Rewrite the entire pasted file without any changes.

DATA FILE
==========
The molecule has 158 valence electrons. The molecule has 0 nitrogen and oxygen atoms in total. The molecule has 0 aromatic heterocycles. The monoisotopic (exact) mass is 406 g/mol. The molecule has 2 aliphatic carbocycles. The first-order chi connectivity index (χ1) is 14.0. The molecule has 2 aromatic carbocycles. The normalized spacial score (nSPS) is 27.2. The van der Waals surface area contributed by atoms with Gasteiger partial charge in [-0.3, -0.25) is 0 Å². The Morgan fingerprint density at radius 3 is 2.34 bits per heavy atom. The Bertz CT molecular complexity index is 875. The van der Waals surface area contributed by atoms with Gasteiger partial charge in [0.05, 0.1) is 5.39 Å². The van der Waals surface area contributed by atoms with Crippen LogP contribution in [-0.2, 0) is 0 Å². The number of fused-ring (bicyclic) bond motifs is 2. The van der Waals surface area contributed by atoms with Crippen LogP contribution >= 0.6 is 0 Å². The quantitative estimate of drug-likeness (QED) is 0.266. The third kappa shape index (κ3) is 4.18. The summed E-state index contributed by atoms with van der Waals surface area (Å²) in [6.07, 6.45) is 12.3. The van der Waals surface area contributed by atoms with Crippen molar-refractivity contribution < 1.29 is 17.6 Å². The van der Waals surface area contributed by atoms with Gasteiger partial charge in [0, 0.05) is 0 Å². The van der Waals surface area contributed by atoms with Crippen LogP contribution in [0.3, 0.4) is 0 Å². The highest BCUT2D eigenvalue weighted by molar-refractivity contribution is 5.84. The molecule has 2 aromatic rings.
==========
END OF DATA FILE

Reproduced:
The molecule has 158 valence electrons. The molecule has 0 nitrogen and oxygen atoms in total. The molecule has 0 aromatic heterocycles. The monoisotopic (exact) mass is 406 g/mol. The molecule has 2 aliphatic carbocycles. The first-order chi connectivity index (χ1) is 14.0. The molecule has 2 aromatic carbocycles. The normalized spacial score (nSPS) is 27.2. The van der Waals surface area contributed by atoms with Gasteiger partial charge in [-0.3, -0.25) is 0 Å². The Morgan fingerprint density at radius 3 is 2.34 bits per heavy atom. The Bertz CT molecular complexity index is 875. The van der Waals surface area contributed by atoms with Gasteiger partial charge in [0.05, 0.1) is 5.39 Å². The van der Waals surface area contributed by atoms with Crippen LogP contribution in [-0.2, 0) is 0 Å². The number of fused-ring (bicyclic) bond motifs is 2. The van der Waals surface area contributed by atoms with Crippen LogP contribution >= 0.6 is 0 Å². The quantitative estimate of drug-likeness (QED) is 0.266. The third kappa shape index (κ3) is 4.18. The summed E-state index contributed by atoms with van der Waals surface area (Å²) in [6.07, 6.45) is 12.3. The van der Waals surface area contributed by atoms with Crippen molar-refractivity contribution < 1.29 is 17.6 Å². The van der Waals surface area contributed by atoms with Gasteiger partial charge in [0, 0.05) is 0 Å². The van der Waals surface area contributed by atoms with Crippen LogP contribution in [0.3, 0.4) is 0 Å². The highest BCUT2D eigenvalue weighted by molar-refractivity contribution is 5.84. The molecule has 2 aromatic rings.